It is very simple really. A child could do it. We adults seem to really struggle to ask. So, seven years ago, we created the Forgiving Path (www.forgivingpath.com). We wanted to give hurting Christians a fresh path that checks all of the Biblical boxes related to forgiving others. It is 100% on-line, confidential, inexpensive and can be done on any computer or smart device. It consists of 9 professionally done video stations, each about 10-minutes long.

Hundreds have been helped, not perfectly, that’s relegated to Heaven, but it should be noticeable. You don’t need to leave your brain’s desire for justice at the door. Shame-free. Check it out now (www.forgivingpath.com).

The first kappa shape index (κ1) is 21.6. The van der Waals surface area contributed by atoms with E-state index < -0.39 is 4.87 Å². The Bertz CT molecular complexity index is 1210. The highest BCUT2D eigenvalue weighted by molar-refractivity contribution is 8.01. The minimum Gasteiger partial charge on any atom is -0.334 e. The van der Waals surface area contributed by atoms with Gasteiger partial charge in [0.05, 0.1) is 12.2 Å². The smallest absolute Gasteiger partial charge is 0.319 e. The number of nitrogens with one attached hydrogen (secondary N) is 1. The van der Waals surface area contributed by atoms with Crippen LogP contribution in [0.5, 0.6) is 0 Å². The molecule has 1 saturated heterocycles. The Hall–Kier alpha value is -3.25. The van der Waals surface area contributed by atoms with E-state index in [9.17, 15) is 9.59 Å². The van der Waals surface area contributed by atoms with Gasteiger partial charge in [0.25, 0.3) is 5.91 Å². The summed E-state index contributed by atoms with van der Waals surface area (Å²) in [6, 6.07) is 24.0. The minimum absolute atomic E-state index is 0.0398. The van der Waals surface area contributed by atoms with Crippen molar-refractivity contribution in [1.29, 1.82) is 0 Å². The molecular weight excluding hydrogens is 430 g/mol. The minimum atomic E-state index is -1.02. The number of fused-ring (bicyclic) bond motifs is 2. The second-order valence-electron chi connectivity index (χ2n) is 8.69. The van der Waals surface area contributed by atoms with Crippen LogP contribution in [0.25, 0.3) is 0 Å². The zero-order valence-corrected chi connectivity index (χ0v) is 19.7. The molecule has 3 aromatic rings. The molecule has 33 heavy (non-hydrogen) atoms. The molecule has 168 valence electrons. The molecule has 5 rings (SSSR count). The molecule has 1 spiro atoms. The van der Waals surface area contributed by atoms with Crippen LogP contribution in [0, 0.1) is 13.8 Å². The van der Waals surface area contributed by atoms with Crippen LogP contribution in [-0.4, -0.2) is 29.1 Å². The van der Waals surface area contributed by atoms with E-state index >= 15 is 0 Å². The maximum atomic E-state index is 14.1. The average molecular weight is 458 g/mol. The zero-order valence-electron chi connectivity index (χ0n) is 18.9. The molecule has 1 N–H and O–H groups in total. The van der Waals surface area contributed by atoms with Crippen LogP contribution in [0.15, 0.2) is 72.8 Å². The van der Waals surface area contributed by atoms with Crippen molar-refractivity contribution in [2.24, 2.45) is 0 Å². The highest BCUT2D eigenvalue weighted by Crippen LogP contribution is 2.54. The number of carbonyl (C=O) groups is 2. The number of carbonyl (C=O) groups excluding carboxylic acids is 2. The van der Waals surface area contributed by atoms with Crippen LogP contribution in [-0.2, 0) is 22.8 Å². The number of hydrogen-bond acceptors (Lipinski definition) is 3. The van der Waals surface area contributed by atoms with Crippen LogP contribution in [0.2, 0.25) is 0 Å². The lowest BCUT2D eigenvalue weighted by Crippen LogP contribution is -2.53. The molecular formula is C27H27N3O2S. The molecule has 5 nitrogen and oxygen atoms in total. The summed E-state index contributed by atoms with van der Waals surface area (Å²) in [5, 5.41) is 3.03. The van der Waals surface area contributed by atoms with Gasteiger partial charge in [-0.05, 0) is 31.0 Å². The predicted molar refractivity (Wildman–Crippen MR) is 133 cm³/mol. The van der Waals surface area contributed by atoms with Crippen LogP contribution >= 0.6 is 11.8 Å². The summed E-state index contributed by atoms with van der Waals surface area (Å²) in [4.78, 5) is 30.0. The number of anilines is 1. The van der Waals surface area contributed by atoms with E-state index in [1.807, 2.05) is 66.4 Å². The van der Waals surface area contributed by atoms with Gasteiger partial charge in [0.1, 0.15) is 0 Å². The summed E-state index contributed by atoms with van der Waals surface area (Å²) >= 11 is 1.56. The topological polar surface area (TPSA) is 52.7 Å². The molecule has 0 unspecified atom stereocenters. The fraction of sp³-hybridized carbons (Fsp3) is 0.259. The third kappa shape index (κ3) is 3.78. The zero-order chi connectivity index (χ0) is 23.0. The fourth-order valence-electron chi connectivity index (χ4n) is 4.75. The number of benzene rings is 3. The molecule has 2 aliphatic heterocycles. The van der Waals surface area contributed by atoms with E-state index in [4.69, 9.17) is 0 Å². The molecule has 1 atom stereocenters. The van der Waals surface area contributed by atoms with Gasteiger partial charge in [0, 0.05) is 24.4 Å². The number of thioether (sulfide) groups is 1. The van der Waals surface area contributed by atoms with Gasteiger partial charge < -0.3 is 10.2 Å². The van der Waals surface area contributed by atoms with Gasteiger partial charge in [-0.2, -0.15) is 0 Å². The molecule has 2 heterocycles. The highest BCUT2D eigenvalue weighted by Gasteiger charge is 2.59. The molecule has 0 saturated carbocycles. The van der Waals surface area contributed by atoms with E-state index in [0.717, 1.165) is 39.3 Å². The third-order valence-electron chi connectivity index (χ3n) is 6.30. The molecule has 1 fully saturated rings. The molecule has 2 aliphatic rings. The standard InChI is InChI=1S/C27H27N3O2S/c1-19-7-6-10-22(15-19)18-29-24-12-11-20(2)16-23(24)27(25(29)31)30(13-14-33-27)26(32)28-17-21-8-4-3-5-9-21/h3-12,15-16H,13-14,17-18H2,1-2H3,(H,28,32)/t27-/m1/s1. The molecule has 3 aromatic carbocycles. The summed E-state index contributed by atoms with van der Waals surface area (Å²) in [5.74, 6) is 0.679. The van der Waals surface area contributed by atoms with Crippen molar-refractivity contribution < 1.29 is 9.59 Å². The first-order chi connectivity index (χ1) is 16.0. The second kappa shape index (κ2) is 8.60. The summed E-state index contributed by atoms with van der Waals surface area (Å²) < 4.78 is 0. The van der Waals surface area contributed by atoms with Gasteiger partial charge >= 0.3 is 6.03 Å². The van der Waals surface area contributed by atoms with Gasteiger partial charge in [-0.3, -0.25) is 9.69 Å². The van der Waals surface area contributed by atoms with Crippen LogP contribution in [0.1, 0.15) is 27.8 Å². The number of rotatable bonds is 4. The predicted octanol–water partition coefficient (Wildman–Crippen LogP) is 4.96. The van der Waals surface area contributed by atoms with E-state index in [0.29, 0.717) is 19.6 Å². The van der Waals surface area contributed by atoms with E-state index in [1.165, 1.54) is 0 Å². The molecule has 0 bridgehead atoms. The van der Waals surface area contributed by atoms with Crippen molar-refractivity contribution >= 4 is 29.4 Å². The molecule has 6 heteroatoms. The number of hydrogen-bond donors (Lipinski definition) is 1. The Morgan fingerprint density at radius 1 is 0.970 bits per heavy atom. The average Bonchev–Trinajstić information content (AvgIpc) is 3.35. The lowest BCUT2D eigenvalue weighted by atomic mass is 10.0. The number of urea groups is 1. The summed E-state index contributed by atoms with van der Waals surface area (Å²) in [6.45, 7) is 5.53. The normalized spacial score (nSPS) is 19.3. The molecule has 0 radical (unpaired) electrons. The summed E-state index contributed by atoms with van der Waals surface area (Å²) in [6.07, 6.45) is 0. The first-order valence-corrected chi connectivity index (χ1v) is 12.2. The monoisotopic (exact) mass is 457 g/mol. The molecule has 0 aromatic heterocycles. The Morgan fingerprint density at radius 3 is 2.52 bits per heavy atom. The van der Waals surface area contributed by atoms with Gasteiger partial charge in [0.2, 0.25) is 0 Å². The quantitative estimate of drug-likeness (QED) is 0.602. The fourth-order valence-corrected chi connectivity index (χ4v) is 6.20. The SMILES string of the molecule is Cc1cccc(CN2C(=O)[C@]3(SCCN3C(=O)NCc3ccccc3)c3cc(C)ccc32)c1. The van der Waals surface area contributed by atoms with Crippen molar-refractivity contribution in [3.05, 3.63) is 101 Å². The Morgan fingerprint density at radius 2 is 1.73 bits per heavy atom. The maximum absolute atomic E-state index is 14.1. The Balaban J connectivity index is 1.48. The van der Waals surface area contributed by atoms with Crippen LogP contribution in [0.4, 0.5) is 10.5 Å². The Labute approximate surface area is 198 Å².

Take heart, child of God.

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Rev. Dr. Bill Senyard was a lead pastor for 25 years. He is the Founder and President of Gospel App Ministries. Gospel App creates Biblical, evidence-based, dynamic tools and resources for individuals, churches, Christian counselors, pastors, mental health professionals and life coaches. Bill is the creator of the #1 on-line Biblical forgiving tool, the Forgiving Path (www.forgivingpath.com), and author of a dozen Christian books including: The Kiss of God, Fair Forgiveness, The Gospel App Shape, as well as the exciting Engage series of Bible studies for Millennials. He was also a contributor to the Holy Bible: Mosaic (Tyndale House, 2009). Bill is a popular conference speaker on the topic of how Christians can forgive each other more. He and his wife, Eunice, live in the foothills near Denver.